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Immunology has become one of the most important of the life sciences. As research unravels the mystery of the lymphocyte, a central role of the immune system in health preservation has become evident. The paediatric immunodeficiency disorders or 'experiments of nature' have demonstrated the division of cellular and humoral immunity; specific functional defects are now readily identified. The tendency of persons with immune dysfunction to develop neoplasms has suggested that surveillance mechanisms within the immune apparatus prevent tumour development. Malignancies, in fact, do seem to provoke certain immune responses, begging numerous therapeutic questions. Transplantation surgery, or the demand for 'new parts' has led to description of those antigens important in tissue-typing. Genetic loci have been found responsible for transplantation antigen display; as well, they influence clinical resistance or susceptibility to a wide variety of infections, auto-immune or neoplastic diseases. Clinicians have been quick to recognize the therapeutic implications of laboratory work and to use this knowledge in disease treatment. Precise patient-tissue matching and immunosuppressive treatment make renal allo transplantation safer and more successful than ever before. Both paediatric and adult immune deficiency states are now often recognized; treatment may involve general immune support or specific manipulations with, perhaps, bone marrow or thymus grafts or treatment with lymphocyte transfer factor. Transplantation of bone marrow has been used not only to correct certain immune defects but to correct marrow failure of diverse origin.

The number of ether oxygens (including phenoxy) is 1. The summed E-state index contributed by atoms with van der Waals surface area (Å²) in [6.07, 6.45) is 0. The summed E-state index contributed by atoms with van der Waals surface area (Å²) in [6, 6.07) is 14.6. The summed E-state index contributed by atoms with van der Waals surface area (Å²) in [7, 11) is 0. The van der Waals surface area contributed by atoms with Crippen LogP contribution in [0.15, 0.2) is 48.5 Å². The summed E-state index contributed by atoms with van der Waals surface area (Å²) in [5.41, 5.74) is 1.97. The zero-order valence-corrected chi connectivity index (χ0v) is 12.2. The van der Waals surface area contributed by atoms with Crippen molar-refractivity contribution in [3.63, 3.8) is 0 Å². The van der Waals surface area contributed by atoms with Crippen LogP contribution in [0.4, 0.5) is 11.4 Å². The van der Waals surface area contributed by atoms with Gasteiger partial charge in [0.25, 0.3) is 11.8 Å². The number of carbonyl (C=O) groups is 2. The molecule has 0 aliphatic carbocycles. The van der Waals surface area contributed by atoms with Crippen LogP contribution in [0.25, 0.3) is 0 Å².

Recent developments have favourably and extensively altered general surgical practice. As editor I have happily been able to select certain topics of new and major interest for detailed discussion and have thus had the opportunity to collect these authoritative submissions within the covers of one text. The range of topics is broad. Endoscopy has changed the nature of both investigation and treatment of much gastrointestinal disease and the therapeutic uses of endoscopy continue to grow. That sophisticated new tool of the radiologist, computerized axial tomography, has revolu tionized the diagnosis of intra-abdominal disease, very often permitting precise localization of hitherto occult disease, and, as might be expect ed, it has become helpful in determining both the nature and extent of surgical and other therapy. Although an invasive procedure, intra abdominal angiography has similarly come of age as a means of localiz ing gastrointestinal haemorrhage and controlling such bleeding. Unfortunately, intra-abdominal malignancy continues to be a major source of concern to the general surgeon and the discovery that such tumours are associated with unusual markers, termed oncofetal anti gens, suggests that early diagnosis and early detection of recurrence may yet be feasible. Adjuvant or post-surgical therapy is an exciting de velopment in terms of prolonging the disease-free interval in women with breast cancer limited to regional lymph nodes. Equally efficacious therapy is not yet available for patients with gastrointestinal cancer, highlighting the need for more specific drugs and drug combinations.
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